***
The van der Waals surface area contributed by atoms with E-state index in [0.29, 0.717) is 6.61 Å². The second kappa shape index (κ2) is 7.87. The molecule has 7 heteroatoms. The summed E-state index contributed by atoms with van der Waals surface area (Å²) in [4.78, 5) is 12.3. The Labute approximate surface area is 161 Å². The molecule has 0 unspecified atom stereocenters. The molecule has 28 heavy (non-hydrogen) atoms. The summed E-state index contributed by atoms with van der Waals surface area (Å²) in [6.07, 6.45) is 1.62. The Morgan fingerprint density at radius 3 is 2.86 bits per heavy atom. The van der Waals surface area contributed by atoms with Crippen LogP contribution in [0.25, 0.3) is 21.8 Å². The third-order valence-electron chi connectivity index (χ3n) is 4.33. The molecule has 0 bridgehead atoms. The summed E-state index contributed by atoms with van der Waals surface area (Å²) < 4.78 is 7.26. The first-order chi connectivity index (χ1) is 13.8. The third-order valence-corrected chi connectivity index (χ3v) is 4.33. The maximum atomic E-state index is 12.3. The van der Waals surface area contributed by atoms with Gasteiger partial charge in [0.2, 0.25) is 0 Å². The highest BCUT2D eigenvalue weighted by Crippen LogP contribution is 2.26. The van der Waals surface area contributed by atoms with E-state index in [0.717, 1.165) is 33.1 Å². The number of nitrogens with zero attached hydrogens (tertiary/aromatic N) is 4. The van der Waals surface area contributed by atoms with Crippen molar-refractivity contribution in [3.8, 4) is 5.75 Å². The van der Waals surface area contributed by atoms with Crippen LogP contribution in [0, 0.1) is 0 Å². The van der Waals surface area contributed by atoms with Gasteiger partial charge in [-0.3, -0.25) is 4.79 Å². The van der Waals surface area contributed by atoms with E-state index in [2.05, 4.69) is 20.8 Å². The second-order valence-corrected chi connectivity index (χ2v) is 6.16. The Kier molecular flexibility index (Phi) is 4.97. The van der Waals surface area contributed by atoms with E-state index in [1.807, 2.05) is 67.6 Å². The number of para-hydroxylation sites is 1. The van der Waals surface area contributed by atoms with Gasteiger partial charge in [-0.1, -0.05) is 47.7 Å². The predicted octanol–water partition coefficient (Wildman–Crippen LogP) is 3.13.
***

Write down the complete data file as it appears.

The van der Waals surface area contributed by atoms with E-state index in [0.29, 0.717) is 6.61 Å². The second kappa shape index (κ2) is 7.87. The molecule has 7 heteroatoms. The summed E-state index contributed by atoms with van der Waals surface area (Å²) in [4.78, 5) is 12.3. The Labute approximate surface area is 161 Å². The molecule has 0 unspecified atom stereocenters. The molecule has 28 heavy (non-hydrogen) atoms. The summed E-state index contributed by atoms with van der Waals surface area (Å²) in [6.07, 6.45) is 1.62. The Morgan fingerprint density at radius 3 is 2.86 bits per heavy atom. The van der Waals surface area contributed by atoms with Crippen LogP contribution in [0.25, 0.3) is 21.8 Å². The third-order valence-electron chi connectivity index (χ3n) is 4.33. The molecule has 0 bridgehead atoms. The summed E-state index contributed by atoms with van der Waals surface area (Å²) < 4.78 is 7.26. The first-order chi connectivity index (χ1) is 13.8. The third-order valence-corrected chi connectivity index (χ3v) is 4.33. The maximum atomic E-state index is 12.3. The van der Waals surface area contributed by atoms with Gasteiger partial charge in [0.2, 0.25) is 0 Å². The highest BCUT2D eigenvalue weighted by Crippen LogP contribution is 2.26. The van der Waals surface area contributed by atoms with E-state index in [0.717, 1.165) is 33.1 Å². The number of nitrogens with zero attached hydrogens (tertiary/aromatic N) is 4. The van der Waals surface area contributed by atoms with Crippen molar-refractivity contribution in [3.8, 4) is 5.75 Å². The van der Waals surface area contributed by atoms with Crippen LogP contribution in [0, 0.1) is 0 Å². The van der Waals surface area contributed by atoms with Gasteiger partial charge in [-0.3, -0.25) is 4.79 Å². The van der Waals surface area contributed by atoms with E-state index in [2.05, 4.69) is 20.8 Å². The second-order valence-corrected chi connectivity index (χ2v) is 6.16. The Kier molecular flexibility index (Phi) is 4.97. The van der Waals surface area contributed by atoms with E-state index in [1.807, 2.05) is 67.6 Å². The number of para-hydroxylation sites is 1. The van der Waals surface area contributed by atoms with Gasteiger partial charge in [-0.1, -0.05) is 47.7 Å². The predicted octanol–water partition coefficient (Wildman–Crippen LogP) is 3.13.